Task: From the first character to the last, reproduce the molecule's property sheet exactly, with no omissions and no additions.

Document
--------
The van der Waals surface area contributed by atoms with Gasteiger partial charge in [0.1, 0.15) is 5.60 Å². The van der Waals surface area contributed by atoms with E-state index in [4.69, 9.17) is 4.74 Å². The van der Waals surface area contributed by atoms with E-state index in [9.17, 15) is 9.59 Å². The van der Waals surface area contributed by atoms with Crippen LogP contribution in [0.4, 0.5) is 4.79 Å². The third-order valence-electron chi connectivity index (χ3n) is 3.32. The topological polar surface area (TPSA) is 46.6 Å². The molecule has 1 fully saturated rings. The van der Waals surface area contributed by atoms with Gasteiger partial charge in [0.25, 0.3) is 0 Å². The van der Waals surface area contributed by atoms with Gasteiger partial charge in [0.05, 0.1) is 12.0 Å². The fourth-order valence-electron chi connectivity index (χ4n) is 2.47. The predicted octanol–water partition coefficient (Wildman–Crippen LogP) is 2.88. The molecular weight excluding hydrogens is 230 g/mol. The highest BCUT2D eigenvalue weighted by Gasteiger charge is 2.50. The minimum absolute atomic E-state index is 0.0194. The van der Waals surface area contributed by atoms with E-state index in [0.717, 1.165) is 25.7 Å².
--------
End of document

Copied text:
The van der Waals surface area contributed by atoms with Gasteiger partial charge in [0.1, 0.15) is 5.60 Å². The van der Waals surface area contributed by atoms with E-state index in [4.69, 9.17) is 4.74 Å². The van der Waals surface area contributed by atoms with E-state index in [9.17, 15) is 9.59 Å². The van der Waals surface area contributed by atoms with Crippen LogP contribution in [0.4, 0.5) is 4.79 Å². The third-order valence-electron chi connectivity index (χ3n) is 3.32. The topological polar surface area (TPSA) is 46.6 Å². The molecule has 1 fully saturated rings. The van der Waals surface area contributed by atoms with Gasteiger partial charge in [0.25, 0.3) is 0 Å². The van der Waals surface area contributed by atoms with Gasteiger partial charge in [0.05, 0.1) is 12.0 Å². The fourth-order valence-electron chi connectivity index (χ4n) is 2.47. The predicted octanol–water partition coefficient (Wildman–Crippen LogP) is 2.88. The molecular weight excluding hydrogens is 230 g/mol. The highest BCUT2D eigenvalue weighted by Gasteiger charge is 2.50. The minimum absolute atomic E-state index is 0.0194. The van der Waals surface area contributed by atoms with E-state index in [0.717, 1.165) is 25.7 Å².